The following article entails 11 thought experiments. What would you get if you tried to take a gimmick or a class-specific mechanic in the game and tried to implement it as a different class’ card? The results are in and the cards range from spectacularly stupid to interestingly weird and perhaps OP. Let’s take a look at the end product of an afternoon’s theory crafting! You can figure out a surprising amount of things about the design process behind the currently existing cards with this.
(I’d like to preface this by telling you that I know absolutely nothing about the WoW lore, and as such, I decided to go with relatively generic card images and names. Feel free to recommend better ones!)
1 – Acolyte
This card is supposed to be the Mage’s take on Webspinner
Considering how well some players have been doing lately with said deck, this card may be just a little bit too powerful for the current metagame. I think this little thought experiment shows that a minion like this will only be truly effective in aggressive decks, which in turn explains why it was a good choice by Blizzard to give the Webspinner-like card to that class.
2 – Nightbow
Speaking of Hunter, it came to my mind how useless Nightblade
The idea behind this is to try to keep it alive. If you play it on turn 5, you are likely not going to get the benefits of it as it will be a high priority target – it would, however, still help to overcome the occasionally awkward fifth turn as a midrange hunter. It might be a little bit too expensive for an all-out rush deck, but nevertheless, if you can keep it alive, it should be a very valuable asset.
Want to make it more powerful, perhaps a little bit too much so? Just turn it into a Beast.
The counterargument, of course, is that it would merely be a Nightblade with a single point of extra damage dealt – for two extra mana. Fair point – and this contentious nature is why I would think that this card would be a decent situational choice.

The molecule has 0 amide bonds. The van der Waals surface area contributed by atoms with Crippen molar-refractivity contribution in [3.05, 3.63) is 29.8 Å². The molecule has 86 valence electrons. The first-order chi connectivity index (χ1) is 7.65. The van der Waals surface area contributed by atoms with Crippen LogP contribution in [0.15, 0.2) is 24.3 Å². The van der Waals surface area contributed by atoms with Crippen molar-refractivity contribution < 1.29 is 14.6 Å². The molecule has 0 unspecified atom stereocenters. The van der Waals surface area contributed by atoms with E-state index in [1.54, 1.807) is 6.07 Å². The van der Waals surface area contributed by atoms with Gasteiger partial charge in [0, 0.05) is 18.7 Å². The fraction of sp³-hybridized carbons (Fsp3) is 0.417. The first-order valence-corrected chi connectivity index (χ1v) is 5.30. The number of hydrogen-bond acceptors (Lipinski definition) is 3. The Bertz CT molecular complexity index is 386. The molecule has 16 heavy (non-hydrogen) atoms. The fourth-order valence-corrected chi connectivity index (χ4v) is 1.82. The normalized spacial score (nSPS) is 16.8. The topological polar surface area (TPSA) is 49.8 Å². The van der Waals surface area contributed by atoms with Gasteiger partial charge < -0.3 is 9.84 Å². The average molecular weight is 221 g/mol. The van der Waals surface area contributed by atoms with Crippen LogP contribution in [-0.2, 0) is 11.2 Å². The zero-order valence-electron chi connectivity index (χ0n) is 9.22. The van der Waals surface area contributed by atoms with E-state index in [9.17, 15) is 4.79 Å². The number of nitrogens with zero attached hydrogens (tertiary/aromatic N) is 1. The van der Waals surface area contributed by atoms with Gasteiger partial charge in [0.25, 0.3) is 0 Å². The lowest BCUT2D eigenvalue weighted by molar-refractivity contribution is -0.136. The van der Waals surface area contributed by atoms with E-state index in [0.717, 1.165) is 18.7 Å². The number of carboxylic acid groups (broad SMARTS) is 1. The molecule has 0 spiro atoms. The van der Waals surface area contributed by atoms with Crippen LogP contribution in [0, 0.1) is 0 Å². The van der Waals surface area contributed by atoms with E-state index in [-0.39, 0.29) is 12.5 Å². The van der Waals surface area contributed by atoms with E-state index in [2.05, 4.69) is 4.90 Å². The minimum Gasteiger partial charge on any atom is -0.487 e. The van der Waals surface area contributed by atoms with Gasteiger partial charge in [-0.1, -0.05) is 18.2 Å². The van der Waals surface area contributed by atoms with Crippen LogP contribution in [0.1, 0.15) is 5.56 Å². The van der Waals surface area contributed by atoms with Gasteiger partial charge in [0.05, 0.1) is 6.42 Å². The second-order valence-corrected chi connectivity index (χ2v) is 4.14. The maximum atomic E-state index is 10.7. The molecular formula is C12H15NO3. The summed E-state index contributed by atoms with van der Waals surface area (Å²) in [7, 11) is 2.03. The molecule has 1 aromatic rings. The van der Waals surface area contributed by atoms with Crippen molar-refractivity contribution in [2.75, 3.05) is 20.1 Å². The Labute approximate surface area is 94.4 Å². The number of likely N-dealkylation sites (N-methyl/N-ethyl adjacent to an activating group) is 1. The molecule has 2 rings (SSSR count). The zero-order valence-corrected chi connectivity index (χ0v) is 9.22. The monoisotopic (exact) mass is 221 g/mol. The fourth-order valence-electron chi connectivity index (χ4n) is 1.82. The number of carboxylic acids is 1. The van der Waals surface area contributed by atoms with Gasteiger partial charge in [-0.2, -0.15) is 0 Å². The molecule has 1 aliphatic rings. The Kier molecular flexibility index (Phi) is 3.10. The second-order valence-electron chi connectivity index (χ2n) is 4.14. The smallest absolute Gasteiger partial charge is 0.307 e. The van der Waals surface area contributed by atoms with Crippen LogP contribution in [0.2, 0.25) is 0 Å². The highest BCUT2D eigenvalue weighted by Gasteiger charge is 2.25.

Also, consider the power of Prophet Velen, which, incidentally, is almost never used in Priest decks. Surely doubling the effectiveness of a hero power would fit any other class better? Especially, you know, the good old Hunter? This leads me to believe that it would be way too powerful an effect on any other class.
3 – Faerie
I know many people are against this mechanic in general, but I found it interesting how the 3/4 for 4 statline has not been in the game at all until Voidcaller
If you consider that the card draw mechanic turned the Gnomish Inventor
The 4-slot, of course, features heavy competition, so I’m not sure if this card would be worth the inclusion, but it could be an interesting addition to the pool.
4 – Impatient Assassin
An attempt to turn Avenging Wrath
The other card, of course, that this one tries to ape, is the poor old Patient Assassin
While this minion, unlike its more patient counterpart, would immediately impact the board, the random element is probably too big of a risk – you could potentially end up skipping turn 6 by only killing a cheap unit. It seems that minions with very small stats just cannot really get strong enough buffs to warrant inclusion.
5 – Ambusher
The Rogue’s take on Unbound Elemental
It’s interesting to see how certain archetypes just don’t seem to exist in the game at the present moment (control Rogue/Hunter, aggro Druid, non-Handlock control Warrior etc.) – and judging by this particular minion, it seems like it would take more than the addition of a single fitting card to change things around. Blizzard, take note when the 100 cards drop.
6 – Shadow